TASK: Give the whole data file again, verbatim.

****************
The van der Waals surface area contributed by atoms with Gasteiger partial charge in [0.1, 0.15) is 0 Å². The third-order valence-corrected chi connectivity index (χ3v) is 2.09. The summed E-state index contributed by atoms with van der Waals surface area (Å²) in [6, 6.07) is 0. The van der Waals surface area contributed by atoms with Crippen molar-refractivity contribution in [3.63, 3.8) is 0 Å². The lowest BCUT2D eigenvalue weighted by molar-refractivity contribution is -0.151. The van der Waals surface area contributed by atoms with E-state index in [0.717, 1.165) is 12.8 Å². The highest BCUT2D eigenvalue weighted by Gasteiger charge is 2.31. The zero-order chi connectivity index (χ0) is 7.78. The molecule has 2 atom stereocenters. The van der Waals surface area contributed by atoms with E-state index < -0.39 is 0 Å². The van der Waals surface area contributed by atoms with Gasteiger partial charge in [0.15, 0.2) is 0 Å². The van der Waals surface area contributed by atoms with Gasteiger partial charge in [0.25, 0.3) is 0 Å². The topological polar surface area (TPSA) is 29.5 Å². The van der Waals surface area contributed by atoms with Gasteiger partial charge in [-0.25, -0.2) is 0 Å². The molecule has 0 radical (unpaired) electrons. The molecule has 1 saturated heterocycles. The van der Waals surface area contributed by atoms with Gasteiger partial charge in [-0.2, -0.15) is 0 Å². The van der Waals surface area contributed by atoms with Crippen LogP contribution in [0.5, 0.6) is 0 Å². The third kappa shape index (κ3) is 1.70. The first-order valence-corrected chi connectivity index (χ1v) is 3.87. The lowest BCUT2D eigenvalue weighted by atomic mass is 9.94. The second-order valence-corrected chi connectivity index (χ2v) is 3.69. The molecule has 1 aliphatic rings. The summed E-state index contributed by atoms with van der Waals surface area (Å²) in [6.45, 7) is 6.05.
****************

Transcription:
The van der Waals surface area contributed by atoms with Gasteiger partial charge in [0.1, 0.15) is 0 Å². The third-order valence-corrected chi connectivity index (χ3v) is 2.09. The summed E-state index contributed by atoms with van der Waals surface area (Å²) in [6, 6.07) is 0. The van der Waals surface area contributed by atoms with Crippen molar-refractivity contribution in [3.63, 3.8) is 0 Å². The lowest BCUT2D eigenvalue weighted by molar-refractivity contribution is -0.151. The van der Waals surface area contributed by atoms with E-state index in [0.717, 1.165) is 12.8 Å². The highest BCUT2D eigenvalue weighted by Gasteiger charge is 2.31. The zero-order chi connectivity index (χ0) is 7.78. The molecule has 2 atom stereocenters. The van der Waals surface area contributed by atoms with E-state index < -0.39 is 0 Å². The van der Waals surface area contributed by atoms with Gasteiger partial charge in [0.15, 0.2) is 0 Å². The van der Waals surface area contributed by atoms with Gasteiger partial charge in [0.25, 0.3) is 0 Å². The topological polar surface area (TPSA) is 29.5 Å². The van der Waals surface area contributed by atoms with Gasteiger partial charge in [-0.25, -0.2) is 0 Å². The molecule has 0 radical (unpaired) electrons. The molecule has 1 saturated heterocycles. The van der Waals surface area contributed by atoms with Gasteiger partial charge in [-0.2, -0.15) is 0 Å². The van der Waals surface area contributed by atoms with Crippen LogP contribution in [0.5, 0.6) is 0 Å². The third kappa shape index (κ3) is 1.70. The first-order valence-corrected chi connectivity index (χ1v) is 3.87. The lowest BCUT2D eigenvalue weighted by atomic mass is 9.94. The second-order valence-corrected chi connectivity index (χ2v) is 3.69. The molecule has 1 aliphatic rings. The summed E-state index contributed by atoms with van der Waals surface area (Å²) in [6.45, 7) is 6.05.